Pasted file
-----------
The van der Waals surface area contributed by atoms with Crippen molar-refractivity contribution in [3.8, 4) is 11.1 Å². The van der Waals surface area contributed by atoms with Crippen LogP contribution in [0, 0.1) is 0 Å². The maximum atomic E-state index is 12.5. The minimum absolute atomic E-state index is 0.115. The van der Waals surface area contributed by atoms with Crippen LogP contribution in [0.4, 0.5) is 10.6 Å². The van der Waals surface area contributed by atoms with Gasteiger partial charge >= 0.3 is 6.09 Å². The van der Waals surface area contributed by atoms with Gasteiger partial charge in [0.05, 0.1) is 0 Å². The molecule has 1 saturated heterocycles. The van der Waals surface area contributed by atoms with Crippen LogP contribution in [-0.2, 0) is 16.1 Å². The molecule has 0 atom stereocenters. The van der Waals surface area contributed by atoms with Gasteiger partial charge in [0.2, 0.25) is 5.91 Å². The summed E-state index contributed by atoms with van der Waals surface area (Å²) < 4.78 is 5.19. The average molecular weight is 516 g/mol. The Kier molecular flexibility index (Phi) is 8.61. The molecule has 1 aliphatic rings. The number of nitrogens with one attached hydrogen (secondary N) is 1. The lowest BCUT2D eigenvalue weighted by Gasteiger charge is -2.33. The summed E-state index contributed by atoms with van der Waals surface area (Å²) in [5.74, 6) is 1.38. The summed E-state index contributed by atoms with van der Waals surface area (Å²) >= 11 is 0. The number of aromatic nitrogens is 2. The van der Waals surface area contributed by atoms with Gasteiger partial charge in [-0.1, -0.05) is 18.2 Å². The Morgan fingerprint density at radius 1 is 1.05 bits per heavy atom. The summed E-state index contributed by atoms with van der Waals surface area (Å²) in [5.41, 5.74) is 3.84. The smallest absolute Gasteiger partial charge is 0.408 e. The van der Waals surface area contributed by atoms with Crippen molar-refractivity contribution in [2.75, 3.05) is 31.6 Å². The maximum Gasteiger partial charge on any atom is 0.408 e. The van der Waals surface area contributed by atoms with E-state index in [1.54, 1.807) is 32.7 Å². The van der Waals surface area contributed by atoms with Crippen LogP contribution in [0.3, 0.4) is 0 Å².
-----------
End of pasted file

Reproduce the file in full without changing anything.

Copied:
The van der Waals surface area contributed by atoms with Crippen molar-refractivity contribution in [3.8, 4) is 11.1 Å². The van der Waals surface area contributed by atoms with Crippen LogP contribution in [0, 0.1) is 0 Å². The maximum atomic E-state index is 12.5. The minimum absolute atomic E-state index is 0.115. The van der Waals surface area contributed by atoms with Crippen LogP contribution in [0.4, 0.5) is 10.6 Å². The van der Waals surface area contributed by atoms with Gasteiger partial charge >= 0.3 is 6.09 Å². The van der Waals surface area contributed by atoms with Gasteiger partial charge in [0.05, 0.1) is 0 Å². The molecule has 1 saturated heterocycles. The van der Waals surface area contributed by atoms with Crippen LogP contribution in [-0.2, 0) is 16.1 Å². The molecule has 0 atom stereocenters. The van der Waals surface area contributed by atoms with Gasteiger partial charge in [0.2, 0.25) is 5.91 Å². The summed E-state index contributed by atoms with van der Waals surface area (Å²) < 4.78 is 5.19. The average molecular weight is 516 g/mol. The Kier molecular flexibility index (Phi) is 8.61. The molecule has 1 aliphatic rings. The number of nitrogens with one attached hydrogen (secondary N) is 1. The lowest BCUT2D eigenvalue weighted by Gasteiger charge is -2.33. The summed E-state index contributed by atoms with van der Waals surface area (Å²) in [5.74, 6) is 1.38. The summed E-state index contributed by atoms with van der Waals surface area (Å²) >= 11 is 0. The number of aromatic nitrogens is 2. The van der Waals surface area contributed by atoms with Gasteiger partial charge in [-0.1, -0.05) is 18.2 Å². The Morgan fingerprint density at radius 1 is 1.05 bits per heavy atom. The summed E-state index contributed by atoms with van der Waals surface area (Å²) in [5.41, 5.74) is 3.84. The smallest absolute Gasteiger partial charge is 0.408 e. The van der Waals surface area contributed by atoms with Crippen molar-refractivity contribution in [2.75, 3.05) is 31.6 Å². The maximum Gasteiger partial charge on any atom is 0.408 e. The van der Waals surface area contributed by atoms with E-state index in [1.54, 1.807) is 32.7 Å². The van der Waals surface area contributed by atoms with Crippen LogP contribution in [0.3, 0.4) is 0 Å².